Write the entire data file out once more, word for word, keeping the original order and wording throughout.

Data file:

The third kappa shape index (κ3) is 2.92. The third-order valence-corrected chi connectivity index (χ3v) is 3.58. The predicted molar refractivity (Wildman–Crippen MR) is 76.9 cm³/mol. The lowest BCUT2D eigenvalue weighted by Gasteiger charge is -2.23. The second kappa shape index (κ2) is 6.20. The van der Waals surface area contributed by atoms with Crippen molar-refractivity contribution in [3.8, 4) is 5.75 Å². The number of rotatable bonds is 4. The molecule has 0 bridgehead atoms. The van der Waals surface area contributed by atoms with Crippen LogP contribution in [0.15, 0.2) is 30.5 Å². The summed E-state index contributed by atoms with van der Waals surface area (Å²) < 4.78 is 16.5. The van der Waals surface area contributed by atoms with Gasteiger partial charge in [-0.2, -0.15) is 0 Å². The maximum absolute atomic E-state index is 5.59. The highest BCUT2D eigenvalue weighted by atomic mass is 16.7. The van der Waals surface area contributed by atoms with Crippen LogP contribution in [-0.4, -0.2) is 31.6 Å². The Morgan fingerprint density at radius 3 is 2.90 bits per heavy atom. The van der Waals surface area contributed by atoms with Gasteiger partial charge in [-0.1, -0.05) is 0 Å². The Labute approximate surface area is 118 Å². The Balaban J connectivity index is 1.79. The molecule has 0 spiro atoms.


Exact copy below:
The third kappa shape index (κ3) is 2.92. The third-order valence-corrected chi connectivity index (χ3v) is 3.58. The predicted molar refractivity (Wildman–Crippen MR) is 76.9 cm³/mol. The lowest BCUT2D eigenvalue weighted by Gasteiger charge is -2.23. The second kappa shape index (κ2) is 6.20. The van der Waals surface area contributed by atoms with Crippen molar-refractivity contribution in [3.8, 4) is 5.75 Å². The number of rotatable bonds is 4. The molecule has 0 bridgehead atoms. The van der Waals surface area contributed by atoms with Crippen LogP contribution in [0.15, 0.2) is 30.5 Å². The summed E-state index contributed by atoms with van der Waals surface area (Å²) < 4.78 is 16.5. The van der Waals surface area contributed by atoms with Gasteiger partial charge in [-0.2, -0.15) is 0 Å². The maximum absolute atomic E-state index is 5.59. The highest BCUT2D eigenvalue weighted by atomic mass is 16.7. The van der Waals surface area contributed by atoms with Crippen LogP contribution in [-0.4, -0.2) is 31.6 Å². The Morgan fingerprint density at radius 3 is 2.90 bits per heavy atom. The van der Waals surface area contributed by atoms with Gasteiger partial charge in [-0.1, -0.05) is 0 Å². The Labute approximate surface area is 118 Å². The Balaban J connectivity index is 1.79. The molecule has 0 spiro atoms.